Designed in Moleskine’s iconic style that has long been appreciated for it’s pure material beauty, a new architecture series, Inspiration and Process, features sketches by four renowned architects and practices: Bolles+Wilson, Giancarlo De Carlo, Zaha Hadid and Alberto Kalach. Covered in light grey cardboard tied with Moleskin’s signature elastic strap, the books feature each architect’s drawings and sketches along with interviews and essays.
As a pioneer of digital architecture in the Eighties, the Hadid book reveals her attitude towards the current movement of parametric architecture in which she now leads the world. As a means of architectural production, hand-drawn sketches on paper are the nostalgic process for her. Hadid argues computation increasingly simplifies the production process, spatial discoveries decrease and it is rather barren compared to those in the pre-digital age. ‘Now there is sameness and far fewer surprises – you don’t get so many layers of discovery,’ she expounds in her interview.
In an accompanying essay in the book, Marco Sammicheli, a PhD and researcher at the Politecnico di Milano, focuses on multicultural influences on her work. Arabic and Chinese calligraphy and Russian suprematism, in which she had great interest, can clearly be seen to affect her pictorial representations for her 2010 Stirling Prize-winning MAXXI, Rome’s Museum of XXI Century Arts.
The way Alberto Kalach considers sketches, as a means of spatial exploration, is markedly different from Hadid. In the wide range of his projects, from minimal houses such as the palapa – an open-sided ocean-front dwelling with a thatched roof in Acapulco– to urban planning such as housing blocks spanning mangroves in Cancun, most of his sketches are hand drawn with dynamic, fine and even sensual pencil lines. In an age where digital tools are an inevitable part of the architectural design process, Kalach clearly appreciates the immediacy of hand-drawings as a way in which he can most appropriately convey the spaces.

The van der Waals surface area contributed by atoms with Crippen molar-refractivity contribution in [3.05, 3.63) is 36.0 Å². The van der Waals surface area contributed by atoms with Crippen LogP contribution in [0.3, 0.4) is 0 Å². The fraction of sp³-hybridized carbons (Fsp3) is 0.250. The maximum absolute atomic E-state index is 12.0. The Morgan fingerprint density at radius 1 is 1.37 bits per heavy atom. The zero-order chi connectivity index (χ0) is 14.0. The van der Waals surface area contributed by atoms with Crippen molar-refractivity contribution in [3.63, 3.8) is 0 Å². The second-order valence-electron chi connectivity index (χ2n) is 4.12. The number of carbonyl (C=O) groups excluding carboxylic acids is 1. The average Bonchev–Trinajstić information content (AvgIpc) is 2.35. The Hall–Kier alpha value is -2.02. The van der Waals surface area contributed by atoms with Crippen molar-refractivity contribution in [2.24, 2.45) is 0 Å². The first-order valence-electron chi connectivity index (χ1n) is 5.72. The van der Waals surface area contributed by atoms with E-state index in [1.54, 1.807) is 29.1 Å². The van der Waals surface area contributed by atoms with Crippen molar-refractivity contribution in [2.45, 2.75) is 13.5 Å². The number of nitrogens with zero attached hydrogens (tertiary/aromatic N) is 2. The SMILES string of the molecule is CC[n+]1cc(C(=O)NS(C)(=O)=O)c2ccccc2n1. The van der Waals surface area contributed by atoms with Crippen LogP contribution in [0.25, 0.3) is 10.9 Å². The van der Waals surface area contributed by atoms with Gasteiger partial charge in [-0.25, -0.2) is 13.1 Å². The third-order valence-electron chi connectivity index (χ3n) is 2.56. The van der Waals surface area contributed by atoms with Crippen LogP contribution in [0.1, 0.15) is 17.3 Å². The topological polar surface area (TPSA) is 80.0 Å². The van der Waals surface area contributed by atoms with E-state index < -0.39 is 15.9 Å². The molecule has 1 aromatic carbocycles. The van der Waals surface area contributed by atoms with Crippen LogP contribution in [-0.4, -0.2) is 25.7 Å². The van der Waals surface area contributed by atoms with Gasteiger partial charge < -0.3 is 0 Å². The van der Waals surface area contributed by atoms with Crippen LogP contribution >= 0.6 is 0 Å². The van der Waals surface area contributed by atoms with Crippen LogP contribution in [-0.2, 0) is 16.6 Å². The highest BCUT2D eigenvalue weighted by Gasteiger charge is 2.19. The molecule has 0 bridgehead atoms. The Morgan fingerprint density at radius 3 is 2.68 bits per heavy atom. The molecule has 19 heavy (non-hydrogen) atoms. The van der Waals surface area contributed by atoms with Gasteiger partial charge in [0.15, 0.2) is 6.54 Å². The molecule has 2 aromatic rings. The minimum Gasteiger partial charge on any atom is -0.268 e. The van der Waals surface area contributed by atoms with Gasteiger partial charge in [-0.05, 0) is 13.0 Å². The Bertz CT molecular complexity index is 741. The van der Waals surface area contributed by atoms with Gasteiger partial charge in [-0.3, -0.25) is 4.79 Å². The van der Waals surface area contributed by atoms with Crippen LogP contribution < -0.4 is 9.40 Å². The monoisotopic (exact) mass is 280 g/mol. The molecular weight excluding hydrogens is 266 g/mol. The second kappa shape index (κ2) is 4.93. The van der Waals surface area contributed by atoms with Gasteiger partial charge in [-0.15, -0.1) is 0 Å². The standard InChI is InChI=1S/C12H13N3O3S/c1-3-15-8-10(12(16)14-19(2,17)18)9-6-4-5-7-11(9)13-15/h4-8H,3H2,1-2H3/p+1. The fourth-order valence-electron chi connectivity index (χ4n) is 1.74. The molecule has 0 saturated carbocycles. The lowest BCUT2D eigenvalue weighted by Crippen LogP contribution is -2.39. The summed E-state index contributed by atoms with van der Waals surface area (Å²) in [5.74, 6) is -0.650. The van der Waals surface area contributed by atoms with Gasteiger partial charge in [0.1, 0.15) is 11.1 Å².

Architects never have the ‘blank sheet’ of paper as the initial condition of a site. The zestful strokes and colouring in Kalach’s sketches are redolent of the explosive natural context in the city, to which he attempts to integrate his imaginary architecture with utmost respect and empathy towards nature. ‘Under the magnificent geography and the landscape the question is how to touch it; where it will hurt less,’ he says.
Each of these books reveals the unique perspective of the architect. Hadid reminisces about the deep and creative spatial explorations in the process of paper drawings within the current hegemony of parametric architecture; Kalach still believes in the imaginary integration of an existing context and an architect’s vision gained through strokes and marks on paper. Amid the confusion of what is ‘real’, continuously altered by emerging 3D modelling software and algorithmic systems to generate architecture without any tangible medium, perhaps these books are a timely reminder of the power of the tangible and the immediate, as we advance into the post-digital age.
Inspiration and Process in Architecture, Published by Moleskin, £24.99